Wondrous tales of the hippie highway by Grateful Dead lyricist and internet pioneer Barlow.
The author died recently after a long series of illnesses that form a moody counterpart to the general anarchist fun of his memoir. That may be a good thing considering that the statute of limitations may not yet have run out for various of the hijinks he recounts here. The son of a prominent Wyoming rancher, Barlow was packed off to a Colorado prep school, where he met a classmate named Bob Weir, later to become renowned as a Dead’s guitarist and singer. Later, at Wesleyan, Barlow came into the orbit of Timothy Leary, who inducted him into the mysteries of LSD. These and many other confluences make for the narrative bones of a story that the author tells with zest and no small amount of self-congratulation—in part for having survived where so many others fell, such as pal Neal Cassady, who died of exposure in Mexico. “Exposure seemed right to me,” writes Barlow. “He had lived an exposed life. By then, it was beginning to feel like we all had.” A lysergic pioneer, Barlow initiated young John F. Kennedy Jr. into the cult; had the young man not died in a plane crash, as Barlow warned him it was all too easy to do, he might have changed the shape of American politics. The author was steeped in politics, renegade though he might have been; he was a friend of Sen. Alan Simpson, a sometime associate of Dick Cheney, and a confidant of Jackie Kennedy. The storyline is a bit of a mess, but so was Barlow’s life, the latter part of which was devoted to internet-related concerns. But he writes with rough grace and considerable poetic power, as when he describes a 1993 Prince concert: “the place was full of all these bridge and tunnel people who were swaying in their seats like kelp in a mild swell.”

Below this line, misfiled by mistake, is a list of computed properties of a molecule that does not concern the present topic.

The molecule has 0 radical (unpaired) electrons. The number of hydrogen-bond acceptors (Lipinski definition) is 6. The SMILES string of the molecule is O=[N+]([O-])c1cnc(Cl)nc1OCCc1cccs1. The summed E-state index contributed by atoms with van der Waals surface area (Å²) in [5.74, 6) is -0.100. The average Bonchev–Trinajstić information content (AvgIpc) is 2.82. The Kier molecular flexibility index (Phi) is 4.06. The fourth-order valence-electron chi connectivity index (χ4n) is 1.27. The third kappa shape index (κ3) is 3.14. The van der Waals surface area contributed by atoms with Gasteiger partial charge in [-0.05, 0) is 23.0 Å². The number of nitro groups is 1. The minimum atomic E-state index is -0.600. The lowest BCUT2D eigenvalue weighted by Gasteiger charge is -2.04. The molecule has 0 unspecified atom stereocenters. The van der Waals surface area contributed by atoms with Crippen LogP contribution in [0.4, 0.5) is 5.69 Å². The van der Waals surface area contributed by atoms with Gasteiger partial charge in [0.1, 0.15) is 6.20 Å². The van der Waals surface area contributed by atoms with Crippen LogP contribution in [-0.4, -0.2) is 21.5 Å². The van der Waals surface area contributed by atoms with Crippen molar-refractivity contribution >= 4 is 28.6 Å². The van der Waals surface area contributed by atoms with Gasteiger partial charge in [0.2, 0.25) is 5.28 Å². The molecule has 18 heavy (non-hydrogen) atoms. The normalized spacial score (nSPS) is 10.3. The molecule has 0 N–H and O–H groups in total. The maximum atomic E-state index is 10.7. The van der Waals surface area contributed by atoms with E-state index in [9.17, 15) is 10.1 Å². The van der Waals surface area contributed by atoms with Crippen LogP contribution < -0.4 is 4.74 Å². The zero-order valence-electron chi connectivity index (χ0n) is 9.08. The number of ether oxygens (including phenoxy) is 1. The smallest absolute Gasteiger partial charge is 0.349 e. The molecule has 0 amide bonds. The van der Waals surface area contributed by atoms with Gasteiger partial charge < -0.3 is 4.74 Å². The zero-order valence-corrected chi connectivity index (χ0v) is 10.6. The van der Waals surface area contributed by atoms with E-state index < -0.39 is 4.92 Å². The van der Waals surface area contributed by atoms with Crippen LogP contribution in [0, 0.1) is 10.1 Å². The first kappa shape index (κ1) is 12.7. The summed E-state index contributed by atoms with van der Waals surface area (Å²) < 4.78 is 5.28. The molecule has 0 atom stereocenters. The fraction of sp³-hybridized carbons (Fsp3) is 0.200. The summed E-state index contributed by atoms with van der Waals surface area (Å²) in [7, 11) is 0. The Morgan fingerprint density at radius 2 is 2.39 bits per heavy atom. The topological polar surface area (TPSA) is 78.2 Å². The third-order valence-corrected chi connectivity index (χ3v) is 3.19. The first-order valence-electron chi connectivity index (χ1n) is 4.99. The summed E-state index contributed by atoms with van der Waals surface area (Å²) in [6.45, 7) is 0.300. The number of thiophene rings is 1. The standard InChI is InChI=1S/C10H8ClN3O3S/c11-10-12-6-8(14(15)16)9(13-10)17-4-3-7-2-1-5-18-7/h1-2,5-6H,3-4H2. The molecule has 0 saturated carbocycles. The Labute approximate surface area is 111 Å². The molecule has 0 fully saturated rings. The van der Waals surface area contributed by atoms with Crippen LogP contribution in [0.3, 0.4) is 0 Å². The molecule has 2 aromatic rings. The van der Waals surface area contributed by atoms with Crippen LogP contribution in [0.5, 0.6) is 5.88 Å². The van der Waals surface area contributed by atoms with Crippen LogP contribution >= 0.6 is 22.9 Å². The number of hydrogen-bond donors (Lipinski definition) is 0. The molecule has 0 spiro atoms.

A yarn to read, with pleasure, alongside Ringolevio and The Electric Kool-Aid Acid Test.